Taxi Driver (1976)

I will grow old and grey on this couch, I thought, and Robert DeNiro will just keep driving his taxi.
Our Rating

Genre(s): Crime, Drama

Director: Martin Scorsese

Actors: Robert De Niro, Jodie Foster, Albert Brooks, Harvey Keitel, Leonard Harris, Peter Boyle, Cybill Shepherd

Year: 1976

MPAA Rating: R

Country: United States

Would Martin Scorsese put a hit on me if I said I didn’t like Taxi Driver? ‘Cause he sure looked miffed when he didn’t win the Oscar this year. Maybe I should see if any Academy members have recently had their kneecaps broken before I proceed, because never in my life have I heard anyone say anything negative about Taxi Driver EVER. It’s such an iconic movie, how could it not be amazing? I like Robert DeNiro. I like Jodie Foster. I have the utmost respect for Martin Scorsese. I really did not enjoy Taxi Driver.

It is sooo slooow. Watching Taxi Driver is a lot like watching a ticking time bomb. It makes you nervous, and you know that sooner or later there will be an explosion, but in the meantime, you’re just sitting there, watching the second hand go tick, tick, tick. Most of the movie feels like it takes place in real time, and for awhile there, I was afraid it simply was not going to end. I will grow old and grey on this couch, I thought, and Robert DeNiro will just keep driving his taxi.

Robert DeNiro plays Travis Bickle, a disturbed man who rarely sleeps, gets headaches from the sights and smells of New York City, and puts booze on his morning cereal. He drives a taxi at night, since he can’t sleep anyway, and becomes increasingly disgusted with the world he lives in. What he fails to see, as he makes commentary on the filth around him, is that he is part of it.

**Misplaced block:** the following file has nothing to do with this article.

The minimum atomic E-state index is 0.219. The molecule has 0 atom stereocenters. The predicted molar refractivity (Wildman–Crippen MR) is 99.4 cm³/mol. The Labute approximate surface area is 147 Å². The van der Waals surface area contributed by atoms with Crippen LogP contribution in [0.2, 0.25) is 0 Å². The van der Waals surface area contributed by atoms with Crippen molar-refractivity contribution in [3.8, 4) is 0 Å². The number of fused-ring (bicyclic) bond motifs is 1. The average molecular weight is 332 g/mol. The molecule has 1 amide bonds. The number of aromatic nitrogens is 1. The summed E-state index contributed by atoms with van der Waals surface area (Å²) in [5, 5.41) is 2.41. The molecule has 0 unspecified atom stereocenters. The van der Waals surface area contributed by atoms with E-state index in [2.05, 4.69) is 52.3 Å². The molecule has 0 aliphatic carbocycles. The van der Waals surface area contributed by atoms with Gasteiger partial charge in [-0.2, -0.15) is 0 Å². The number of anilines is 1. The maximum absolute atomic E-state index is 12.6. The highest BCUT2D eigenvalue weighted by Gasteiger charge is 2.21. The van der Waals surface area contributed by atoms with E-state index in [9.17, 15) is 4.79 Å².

Things look up temporarily when he meets Betsy (Cybill Shepherd). Despite his creepy advances, she agrees to go out with him, but he blows the second date. He invites her to a movie, but neglects to mention that he only goes to adult films. When she becomes offended and tries to leave, he claims that he doesn’t know that much about movies and didn’t realize he was taking her to the wrong kind. Um, yeah. I’m so glad I never watched Taxi Driver when I worked in a video store, because I think there were about ten Travis Bickles who frequented our back room. I did not need this added insight into their lives.

Travis’s craziness escalates after the Betsy incident. He acquires a small arsenal, and builds his body to top form. There are several moments when it seems that he is going to snap and kill someone, but it doesn’t happen until he finds himself in a convenience store during a robbery. Miraculously, this psycho shoots the armed robber, and saves the store clerk.

Travis then becomes fixated on Iris (Jodie Foster), a twelve-and-a-half-year-old prostitute. In a misguided effort to save her, he storms into an apartment building (finally some action!) and takes out her pimp (hey look, it’s Harvey Keitel!) and everyone else who stands in his way. Somehow, his efforts succeed, and through what can only be considered dumb luck, he is touted as a hero. Is this thought provoking? Yes. Were the 113 minutes it took to reach this conclusion worth it? Not really.

I have nothing against a slowly paced film, but do we really need all those scenes with Peter Boyle and the other cabbie chatting while Travis drinks coffee in the corner? Usually if you place a great actor in something like this (and I consider Robert DeNiro great) you’ll at least wind up with an interesting character study. But Travis Bickle is such a hard nut to crack that it’s hard to empathize with him or really care what he’s got up his sleeve.

To the film’s credit, there are some amusing bits, like the father’s day/anniversary/birthday card Travis sends to his parents, or the time he gives Henry Krinkle “K-R-I-N-K-L-E” as a false name, but they are few and far between. His journal entries contain such morose gems as “I think I have stomach cancer”, and reminded me of The Catcher in the Rye. Unfortunately, Travis Bickle lacks the self-awareness and self-deprecating sense of humor that make Holden Caulfield so easy to relate to, and his anecdotes are more likely to induce cringing than laughter.

This may be the last you hear from me before I get picked off, but somebody had to be the one to say that Taxi Driver just may not be everyone’s cup of tea. Martin, Robert, if you’re out there, I just want to say that Cape Fear was AWESOME. Now please don’t kill me.


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